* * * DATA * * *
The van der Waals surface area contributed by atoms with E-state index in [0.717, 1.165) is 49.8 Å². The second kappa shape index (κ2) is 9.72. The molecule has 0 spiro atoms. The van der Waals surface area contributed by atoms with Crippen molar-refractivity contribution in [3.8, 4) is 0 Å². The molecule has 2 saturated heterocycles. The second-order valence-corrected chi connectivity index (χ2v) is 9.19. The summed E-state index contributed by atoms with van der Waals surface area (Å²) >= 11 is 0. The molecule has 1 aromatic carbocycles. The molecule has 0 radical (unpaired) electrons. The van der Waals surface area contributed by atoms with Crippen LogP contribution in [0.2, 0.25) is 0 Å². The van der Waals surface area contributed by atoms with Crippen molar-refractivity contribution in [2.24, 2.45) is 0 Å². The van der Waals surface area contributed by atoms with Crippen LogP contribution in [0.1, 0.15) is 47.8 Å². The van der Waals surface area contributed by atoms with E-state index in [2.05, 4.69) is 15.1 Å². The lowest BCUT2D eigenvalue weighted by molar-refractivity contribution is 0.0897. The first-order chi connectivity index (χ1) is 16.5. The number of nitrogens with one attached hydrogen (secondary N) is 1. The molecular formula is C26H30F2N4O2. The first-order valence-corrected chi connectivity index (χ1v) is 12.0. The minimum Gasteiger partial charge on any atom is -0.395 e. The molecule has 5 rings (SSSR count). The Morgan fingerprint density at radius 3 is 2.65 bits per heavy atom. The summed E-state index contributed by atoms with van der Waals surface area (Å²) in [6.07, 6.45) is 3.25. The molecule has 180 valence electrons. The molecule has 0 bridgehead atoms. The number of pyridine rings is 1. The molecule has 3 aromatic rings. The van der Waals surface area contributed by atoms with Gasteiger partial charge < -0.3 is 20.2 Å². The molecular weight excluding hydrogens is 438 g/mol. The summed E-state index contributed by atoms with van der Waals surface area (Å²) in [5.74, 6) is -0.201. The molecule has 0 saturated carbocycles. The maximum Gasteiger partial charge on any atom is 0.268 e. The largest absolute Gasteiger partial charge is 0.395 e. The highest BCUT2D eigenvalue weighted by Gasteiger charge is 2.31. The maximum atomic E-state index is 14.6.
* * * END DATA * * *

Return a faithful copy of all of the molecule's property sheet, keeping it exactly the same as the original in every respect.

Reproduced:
The van der Waals surface area contributed by atoms with E-state index in [0.717, 1.165) is 49.8 Å². The second kappa shape index (κ2) is 9.72. The molecule has 0 spiro atoms. The van der Waals surface area contributed by atoms with Crippen molar-refractivity contribution in [3.8, 4) is 0 Å². The molecule has 2 saturated heterocycles. The second-order valence-corrected chi connectivity index (χ2v) is 9.19. The summed E-state index contributed by atoms with van der Waals surface area (Å²) >= 11 is 0. The molecule has 1 aromatic carbocycles. The molecule has 0 radical (unpaired) electrons. The van der Waals surface area contributed by atoms with Crippen LogP contribution in [0.2, 0.25) is 0 Å². The van der Waals surface area contributed by atoms with Crippen molar-refractivity contribution in [2.24, 2.45) is 0 Å². The van der Waals surface area contributed by atoms with Crippen LogP contribution in [0.1, 0.15) is 47.8 Å². The van der Waals surface area contributed by atoms with E-state index in [2.05, 4.69) is 15.1 Å². The lowest BCUT2D eigenvalue weighted by molar-refractivity contribution is 0.0897. The first-order chi connectivity index (χ1) is 16.5. The number of nitrogens with one attached hydrogen (secondary N) is 1. The molecular formula is C26H30F2N4O2. The first-order valence-corrected chi connectivity index (χ1v) is 12.0. The minimum Gasteiger partial charge on any atom is -0.395 e. The molecule has 5 rings (SSSR count). The Morgan fingerprint density at radius 3 is 2.65 bits per heavy atom. The summed E-state index contributed by atoms with van der Waals surface area (Å²) in [6.07, 6.45) is 3.25. The molecule has 180 valence electrons. The molecule has 0 bridgehead atoms. The number of pyridine rings is 1. The molecule has 3 aromatic rings. The van der Waals surface area contributed by atoms with Gasteiger partial charge < -0.3 is 20.2 Å². The molecular weight excluding hydrogens is 438 g/mol. The summed E-state index contributed by atoms with van der Waals surface area (Å²) in [5.74, 6) is -0.201. The molecule has 0 saturated carbocycles. The maximum Gasteiger partial charge on any atom is 0.268 e. The largest absolute Gasteiger partial charge is 0.395 e. The highest BCUT2D eigenvalue weighted by Gasteiger charge is 2.31. The maximum atomic E-state index is 14.6.